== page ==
Tuesday, December 1, 2009

The Paris Episodes: Create Memories!

... if you want to keep your memories, you first have to live them.
Bob Dylan 

If I remember rightly, last week, we were sitting on the floor of my wonderful crumbling apartment at 18 rue St Séverin, using the blue and white striped sofa as a back-rest watching the leaves fall off my honeysuckle plant.

But I was in Paris to create my LIFE! And that meant getting out. I had to anyway, for during my first 6 months in Paris I had sooo many visiters back to back that the apartment was clearly no longer big enough to house me as well! That and the inconvenient lack of a personal washing machine meant I took the TGV 600km to Grenoble practically every other weekend to see Ex with my suitcase full of... dirty laundry. But that's another excuse story ;-)

Most times if you dropped by my apartment after work, I wasn't there. This prompted many of my new colleagues to wonder WHY I had insisted on renting such a HUGE apartment... I was still coming to grips with the conflicting international definitions of 'size,' but with respect to the price, I conceded that they had a small point. Whatever! I had joyfully taken up residence on my own back doorstep, somewhere between the Port and Quai de Montebello with its wonderful melting pot of artists, very few of whom were (and to this day still aren't) French!

Sacha was from Russia. The young blonde in the photo is indeed moi même at 24, LOVE those flattering high-waisted jeans! and the painting behind me is not my portrait ;-) For Sacha, unlike many, was a very talented artist. He could always be found together with his gentle, mustachioed giant of a Russian friend, Albiert, who was obviously the one taking this photo. The three of us would spend many a late afternoon chatting away into the evening hours as Sacha worked on portrait after portrait, explaining to me that he would one day paint a real 'Shedurvre.' As I was still only just babbling French, he was particularly patient in enunciating the term 'chef d'oeuvre' with all its syllables. Mind you, he couldn't say much else in French either!!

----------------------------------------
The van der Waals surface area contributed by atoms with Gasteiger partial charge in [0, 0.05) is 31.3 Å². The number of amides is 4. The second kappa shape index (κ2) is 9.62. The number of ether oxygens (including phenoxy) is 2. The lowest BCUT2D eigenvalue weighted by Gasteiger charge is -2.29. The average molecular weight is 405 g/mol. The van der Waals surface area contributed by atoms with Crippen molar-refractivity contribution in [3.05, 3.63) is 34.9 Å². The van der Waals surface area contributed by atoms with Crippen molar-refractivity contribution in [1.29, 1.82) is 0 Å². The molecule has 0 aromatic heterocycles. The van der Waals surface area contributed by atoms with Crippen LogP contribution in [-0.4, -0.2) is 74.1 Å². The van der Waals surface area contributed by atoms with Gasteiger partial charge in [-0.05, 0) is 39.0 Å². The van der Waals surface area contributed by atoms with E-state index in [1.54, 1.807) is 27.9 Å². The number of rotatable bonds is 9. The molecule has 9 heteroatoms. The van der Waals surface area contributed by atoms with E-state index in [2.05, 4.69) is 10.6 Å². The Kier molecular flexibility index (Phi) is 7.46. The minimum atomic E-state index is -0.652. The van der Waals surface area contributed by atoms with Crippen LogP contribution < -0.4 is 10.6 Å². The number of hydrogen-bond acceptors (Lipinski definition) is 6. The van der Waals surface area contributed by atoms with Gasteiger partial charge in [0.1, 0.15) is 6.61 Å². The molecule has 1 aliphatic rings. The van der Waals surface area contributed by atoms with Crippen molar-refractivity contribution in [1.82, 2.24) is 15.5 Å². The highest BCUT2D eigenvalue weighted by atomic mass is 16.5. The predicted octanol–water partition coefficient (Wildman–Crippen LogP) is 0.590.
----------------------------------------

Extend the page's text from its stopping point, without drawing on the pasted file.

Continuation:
"Tis verimportan no' to zay ze F, Ang-ela. You mussay, 'shedurvre.'"

With my 1st major French lesson over and done with then, he and Albiert went on to explain their painting techniques and the art of capturing a soul on canvas. I was in heaven. Penniless all three were we, but survive we would on grand ideas and throat-wrenching wine! It wasn't until one night when I casually asked them where they went when they packed up shop that I realised there was Penniless ... and PENNILESS. They were living in quite a precarious situation in a type of dilapidated backpacker's shelter that they could only return to if they had earned enough during their day's work. Dinner was usually at a soup kitchen for the homeless. But, they assured me, things were fine - during the summer months...

That was it! I quickly did a PERMANENT mental redefinition of the word PENNILESS,  and promptly invited them both back for a home cooked meal of stewed pasta (find out why here) and a huge fresh salad. I gave them my address, code and all, and they arrived around 9pm- all smiles - with a bottle of real 'wodka.' Yes, the W is on purpose!